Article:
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Kolb also had children from a previous relationship, and could not move to L.A. because she needed to be near their father. Though she did not see a future for the relationship, she came to stay with Becker as he built his house in the Hollywood Hills.
"He is a perfectionist in everything he is doing," she says. "He has lots of energy, and a brilliant mind."
He spent $1 million to buy a narrow strip of steep hillside on Viewsite Drive. A home had once sat on it, but it had been torn down after sustaining damage in the Northridge earthquake. Becker sized up the property and decided he could sculpt a 12,500-square-foot house on the side of the cliff, at a further cost of $4 million.
"I get this idea, and it just flows," he says. Leaning over the top floor balcony, he points out where the contours of the house match the hillside. "The exciting part is to see it happen — to see the project growing day by day."
Kolb is an artist and an interior designer. Together they designed the open floor plan.
"What he likes is space," Kolb says. "It's a very healthy surrounding for your mind — to be free and open."
See also: Slideshow of Gerhard Becker's House
Becker would meet his match in Brad Bescos, a Hollywood Hills building inspector. As much as Becker cared about freedom and openness, Bescos cared about handrails and code constraints. In 2010, Bescos was driving down Sunset Plaza Drive when he saw a cement truck turn up Viewsite Drive.
Bescos makes it his business to know when construction is going on in his domain, and no one had told him they would be pouring concrete that day. According to the rules, no one can pour pilings without a deputy engineer on site. When Bescos arrived, Becker didn't have one. Bescos shut the worksite down and sent the concrete trucks away.
It was the first of several clashes.
"He was resistant to my correction notices," Bescos would later testify. "He felt he didn't need our department there because when he had built before, he was in charge, and he made all the decisions."
Becker often complained to Bescos' boss to try to have his decisions overturned, without success. In other instances, Bescos would seek corrections and Becker would burrow into the building code, eventually inventing unique solutions to the inspector's concerns.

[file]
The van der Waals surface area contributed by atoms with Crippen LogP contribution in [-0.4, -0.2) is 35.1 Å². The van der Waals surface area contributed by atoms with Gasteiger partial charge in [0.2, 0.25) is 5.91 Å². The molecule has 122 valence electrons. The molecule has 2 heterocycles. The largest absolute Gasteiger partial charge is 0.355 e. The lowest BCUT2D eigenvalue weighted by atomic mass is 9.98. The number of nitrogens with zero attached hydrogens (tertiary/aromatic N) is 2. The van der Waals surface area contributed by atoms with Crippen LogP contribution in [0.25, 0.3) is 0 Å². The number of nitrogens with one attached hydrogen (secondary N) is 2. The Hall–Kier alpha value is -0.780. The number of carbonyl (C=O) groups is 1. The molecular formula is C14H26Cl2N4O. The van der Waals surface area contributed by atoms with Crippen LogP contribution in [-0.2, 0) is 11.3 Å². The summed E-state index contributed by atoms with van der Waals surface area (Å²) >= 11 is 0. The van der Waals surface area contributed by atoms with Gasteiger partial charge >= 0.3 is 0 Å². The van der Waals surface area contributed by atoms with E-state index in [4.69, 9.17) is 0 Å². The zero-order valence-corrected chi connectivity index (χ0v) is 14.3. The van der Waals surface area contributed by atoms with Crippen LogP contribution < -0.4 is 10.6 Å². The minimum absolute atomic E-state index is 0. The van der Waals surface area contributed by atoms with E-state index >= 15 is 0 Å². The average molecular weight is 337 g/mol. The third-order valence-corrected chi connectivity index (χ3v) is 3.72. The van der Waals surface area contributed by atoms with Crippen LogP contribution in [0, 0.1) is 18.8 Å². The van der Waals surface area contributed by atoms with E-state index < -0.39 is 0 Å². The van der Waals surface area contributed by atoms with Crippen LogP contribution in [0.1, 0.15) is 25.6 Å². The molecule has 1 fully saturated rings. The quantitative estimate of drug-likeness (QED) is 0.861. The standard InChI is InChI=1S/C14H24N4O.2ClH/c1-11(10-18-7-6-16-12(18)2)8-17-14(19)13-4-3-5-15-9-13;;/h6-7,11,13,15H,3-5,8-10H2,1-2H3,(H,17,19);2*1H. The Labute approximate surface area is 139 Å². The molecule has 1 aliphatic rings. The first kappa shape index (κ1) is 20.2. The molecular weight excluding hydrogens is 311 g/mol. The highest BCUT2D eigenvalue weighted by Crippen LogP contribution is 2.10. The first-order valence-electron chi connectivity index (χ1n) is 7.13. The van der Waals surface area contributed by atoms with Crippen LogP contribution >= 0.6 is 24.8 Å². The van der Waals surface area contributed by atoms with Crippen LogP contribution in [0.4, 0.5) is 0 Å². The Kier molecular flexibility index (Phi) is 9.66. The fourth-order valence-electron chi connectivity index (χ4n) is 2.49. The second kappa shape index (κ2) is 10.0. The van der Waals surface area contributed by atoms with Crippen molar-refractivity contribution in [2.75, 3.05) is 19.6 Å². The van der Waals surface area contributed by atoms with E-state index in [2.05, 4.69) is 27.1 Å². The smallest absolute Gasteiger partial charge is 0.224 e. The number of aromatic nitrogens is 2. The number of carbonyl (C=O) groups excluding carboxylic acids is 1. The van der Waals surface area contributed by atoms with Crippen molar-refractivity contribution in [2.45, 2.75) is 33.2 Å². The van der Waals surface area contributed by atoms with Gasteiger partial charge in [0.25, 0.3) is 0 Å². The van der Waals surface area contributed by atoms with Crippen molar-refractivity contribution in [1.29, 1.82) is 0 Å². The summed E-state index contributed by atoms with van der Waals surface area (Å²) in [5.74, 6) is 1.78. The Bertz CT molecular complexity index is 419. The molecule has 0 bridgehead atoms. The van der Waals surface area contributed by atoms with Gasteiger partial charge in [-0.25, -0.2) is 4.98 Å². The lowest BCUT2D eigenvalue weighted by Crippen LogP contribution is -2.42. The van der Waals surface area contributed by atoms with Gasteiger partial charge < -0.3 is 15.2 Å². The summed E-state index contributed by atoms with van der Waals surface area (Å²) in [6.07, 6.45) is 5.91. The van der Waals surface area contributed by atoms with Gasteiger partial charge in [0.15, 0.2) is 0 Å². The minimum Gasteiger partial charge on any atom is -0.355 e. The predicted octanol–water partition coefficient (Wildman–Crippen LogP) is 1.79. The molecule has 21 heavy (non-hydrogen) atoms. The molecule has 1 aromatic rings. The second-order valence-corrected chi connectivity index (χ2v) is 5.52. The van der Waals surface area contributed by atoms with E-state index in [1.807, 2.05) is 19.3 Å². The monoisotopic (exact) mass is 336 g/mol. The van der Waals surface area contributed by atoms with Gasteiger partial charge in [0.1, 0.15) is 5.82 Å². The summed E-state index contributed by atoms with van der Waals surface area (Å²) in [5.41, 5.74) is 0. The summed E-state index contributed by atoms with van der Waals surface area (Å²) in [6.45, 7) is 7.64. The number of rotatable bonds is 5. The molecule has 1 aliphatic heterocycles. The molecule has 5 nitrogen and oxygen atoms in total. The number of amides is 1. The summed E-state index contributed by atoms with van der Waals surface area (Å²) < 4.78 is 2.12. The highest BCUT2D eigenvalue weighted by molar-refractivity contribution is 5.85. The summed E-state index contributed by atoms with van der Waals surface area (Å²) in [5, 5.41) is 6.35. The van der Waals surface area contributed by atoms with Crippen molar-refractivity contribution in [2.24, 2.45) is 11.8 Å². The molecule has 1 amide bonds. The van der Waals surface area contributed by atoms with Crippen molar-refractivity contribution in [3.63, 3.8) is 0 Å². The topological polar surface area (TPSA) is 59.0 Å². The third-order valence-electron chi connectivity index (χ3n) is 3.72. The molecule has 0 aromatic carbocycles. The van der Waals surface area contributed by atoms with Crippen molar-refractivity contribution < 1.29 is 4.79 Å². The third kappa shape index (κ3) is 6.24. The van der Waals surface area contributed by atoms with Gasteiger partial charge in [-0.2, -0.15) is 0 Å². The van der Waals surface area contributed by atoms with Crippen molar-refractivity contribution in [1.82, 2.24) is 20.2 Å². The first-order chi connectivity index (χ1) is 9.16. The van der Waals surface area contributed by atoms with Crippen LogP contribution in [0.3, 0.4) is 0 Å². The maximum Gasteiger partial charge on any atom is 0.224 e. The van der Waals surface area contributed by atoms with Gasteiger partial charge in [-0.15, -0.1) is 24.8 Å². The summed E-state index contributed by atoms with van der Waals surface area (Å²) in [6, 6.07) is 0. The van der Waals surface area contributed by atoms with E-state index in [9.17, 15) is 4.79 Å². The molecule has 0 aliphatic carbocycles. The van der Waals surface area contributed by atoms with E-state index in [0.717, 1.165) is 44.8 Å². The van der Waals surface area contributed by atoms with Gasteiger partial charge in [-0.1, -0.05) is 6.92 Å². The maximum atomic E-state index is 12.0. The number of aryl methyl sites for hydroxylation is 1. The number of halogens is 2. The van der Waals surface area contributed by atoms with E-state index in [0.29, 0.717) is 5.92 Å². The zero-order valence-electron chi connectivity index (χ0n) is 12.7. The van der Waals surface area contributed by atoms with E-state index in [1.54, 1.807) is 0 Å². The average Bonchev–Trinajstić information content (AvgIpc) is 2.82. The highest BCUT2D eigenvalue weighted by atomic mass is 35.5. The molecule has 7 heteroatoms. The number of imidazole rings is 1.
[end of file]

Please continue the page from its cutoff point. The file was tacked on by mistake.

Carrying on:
Sometimes Becker would comply initially — only to change things back after the inspection. He removed the mandatory outdoor sprinklers because he did not like the look. He took out a railing that he thought was unnecessary, and removed the pool alarm. He also built a full kitchen in the maid's quarters, when he was only allowed to build a sink.
In July 2010, Becker ordered a custom-made natural-gas fire pit from a company in Colorado, at a cost of $3,450. In an e-mail exchange with the sales representative, Becker said he planned to install the unit inside. The sales rep wrote back, emphasizing that the units were for outdoor use only.
"I am aware," Becker wrote. "I just don't see the difference. I[t] is a pit with a pipe."
As an outdoor unit, however, the fire pit was designed to have an 8-foot clearance above it. Becker's plan was to build the fireplace into a recessed alcove in the wall, with only about 18 inches of clearance. The outdoor unit was also intended to have ventilation from the open air, without which it would be prone to overheating. The owner of the company that manufactures the fire pits would later testify that he was "shocked, to say the least," to see one installed indoors.
In the e-mail to the sales rep, Becker wrote that he would cover the pit with fire-resistant materials. In the worst-case scenario, he noted, the building inspector might ask for a certification number. "If the pits don't have that number, than [sic] I have to put them in after the inspection," he wrote.
Prosecution experts would later document a long list of problems with the fireplace. Becker built the frame out of wood and drywall, both of which are flammable, instead of metal or brick. He covered the wood with tile and cement board, but that was not enough of a buffer to prevent the frame from catching fire. They also found he did not provide the appropriate clearances or venting.
"This particular system is so far off the mark," Dale Feb, a prosecution expert, testified at the preliminary hearing. "There is no way that anyone that had any type of familiarity with this product would do this."
The house caught fire on Feb. 16, 2011. Becker had rented out the house for $100,000 to Germany's Next Top Model, a spinoff of the Tyra Banks show hosted by Heidi Klum. The models were due to move in the following week.